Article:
Customer: replied 1 year ago.
I am in a lot of pain and my life has basically been put on hold. I can't work and I can't go to the gym. Daily chores ate a struggle. A skiing holiday I have already booked for next February is looking highly unlikely. I'm in pain, very fed up and financially struggling through an injury at work that was not my fault.

Thank you. There is a case on this matter which looked at the pay BA pilots received for their holidays and whether it should only be basic pay or include flight allowances that flight crew usually get.

The Court of Appeal decided that BA is entitled to pay them only basic pay when they take their holidays. They did however refer this to the European Court of Justice which came back with a decision that their pay should not be limited to just basic pay but must reflect ‘normal remuneration’. This means that pilots should be entitled to holiday pay in respect of remuneration (such as flying supplements) that is linked intrinsically to the performance of tasks which they are contractually obliged to perform. In contrast, remuneration (such as time away from base allowances) intended to cover ancillary costs arising at the time of the performance of contractual duties need not be taken into account.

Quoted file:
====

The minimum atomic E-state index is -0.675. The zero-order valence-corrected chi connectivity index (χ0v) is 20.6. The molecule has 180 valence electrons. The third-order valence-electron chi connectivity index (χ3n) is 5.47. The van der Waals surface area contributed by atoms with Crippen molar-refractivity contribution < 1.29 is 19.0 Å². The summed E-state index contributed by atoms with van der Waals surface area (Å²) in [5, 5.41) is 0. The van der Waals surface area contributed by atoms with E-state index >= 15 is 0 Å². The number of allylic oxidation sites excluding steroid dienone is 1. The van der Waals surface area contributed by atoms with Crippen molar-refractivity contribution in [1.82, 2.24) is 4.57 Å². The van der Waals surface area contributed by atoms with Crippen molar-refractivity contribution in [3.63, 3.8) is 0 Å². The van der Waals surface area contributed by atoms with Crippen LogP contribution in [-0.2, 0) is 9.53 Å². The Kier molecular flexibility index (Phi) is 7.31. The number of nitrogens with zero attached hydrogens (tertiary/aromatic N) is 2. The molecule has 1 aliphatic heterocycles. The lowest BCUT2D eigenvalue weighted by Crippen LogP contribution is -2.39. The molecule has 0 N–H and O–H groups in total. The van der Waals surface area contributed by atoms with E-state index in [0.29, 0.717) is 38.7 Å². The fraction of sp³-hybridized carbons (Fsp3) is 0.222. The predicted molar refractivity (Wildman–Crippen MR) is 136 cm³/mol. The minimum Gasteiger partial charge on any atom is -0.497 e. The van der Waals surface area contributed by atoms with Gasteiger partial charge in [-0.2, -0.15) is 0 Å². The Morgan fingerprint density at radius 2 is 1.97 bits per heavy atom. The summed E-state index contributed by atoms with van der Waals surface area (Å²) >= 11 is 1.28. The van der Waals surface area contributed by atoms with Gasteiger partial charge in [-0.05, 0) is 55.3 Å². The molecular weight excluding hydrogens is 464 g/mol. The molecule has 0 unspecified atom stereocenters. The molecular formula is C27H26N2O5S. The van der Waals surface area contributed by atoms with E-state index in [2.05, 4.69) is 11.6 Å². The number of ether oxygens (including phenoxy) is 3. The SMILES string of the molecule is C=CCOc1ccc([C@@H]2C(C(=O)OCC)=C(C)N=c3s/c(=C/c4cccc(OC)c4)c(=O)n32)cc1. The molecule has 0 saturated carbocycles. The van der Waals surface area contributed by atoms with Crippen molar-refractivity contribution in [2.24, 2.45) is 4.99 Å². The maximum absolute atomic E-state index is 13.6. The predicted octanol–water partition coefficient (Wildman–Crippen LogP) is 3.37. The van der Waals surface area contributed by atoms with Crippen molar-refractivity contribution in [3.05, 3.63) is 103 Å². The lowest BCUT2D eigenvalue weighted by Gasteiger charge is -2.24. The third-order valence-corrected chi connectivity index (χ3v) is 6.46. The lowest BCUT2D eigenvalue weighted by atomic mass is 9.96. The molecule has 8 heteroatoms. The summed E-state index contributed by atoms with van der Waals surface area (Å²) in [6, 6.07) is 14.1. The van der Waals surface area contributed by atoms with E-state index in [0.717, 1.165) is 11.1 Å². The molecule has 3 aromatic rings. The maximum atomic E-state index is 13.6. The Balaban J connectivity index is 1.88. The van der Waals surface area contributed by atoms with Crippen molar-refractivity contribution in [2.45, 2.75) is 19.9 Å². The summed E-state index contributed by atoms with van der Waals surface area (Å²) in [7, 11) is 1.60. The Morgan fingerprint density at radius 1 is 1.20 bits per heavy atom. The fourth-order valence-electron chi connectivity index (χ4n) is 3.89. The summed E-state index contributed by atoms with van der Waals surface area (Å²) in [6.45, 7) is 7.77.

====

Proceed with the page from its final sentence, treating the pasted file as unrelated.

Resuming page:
The ECJ’s decision is just advisory though and it is still down to the domestic courts to decide how to interpret that so there is an argument there, coming from the highest court in Europe, that flight crew (and in turn it could certainly be argued cabin crew) should not just get paid basic pay for holidays and in turn sick pay and any other type of pay which relies on the interpretation of what is ‘normal pay’.

Whilst you may certainly raise this with the employer, if they refuse to acknowledge it, the only way to challenge it is to take it to court.

This is your basic legal position. I have more detailed advice for you in terms of the steps you must take if you wanted to take this further, which I wish to discuss so please take a second to leave a positive rating for the service so far (by selecting 3, 4 or 5 stars) and I can continue with that and answer any further questions you may have. Don’t worry, there is no extra cost and leaving a rating will not close the question and we can continue this discussion. Thank you

Ben Jones and other Employment Law Specialists are ready to help you

Thank you. Just for reference that case was Williams and others v British Airways plc – there should be a lot of literature online on it.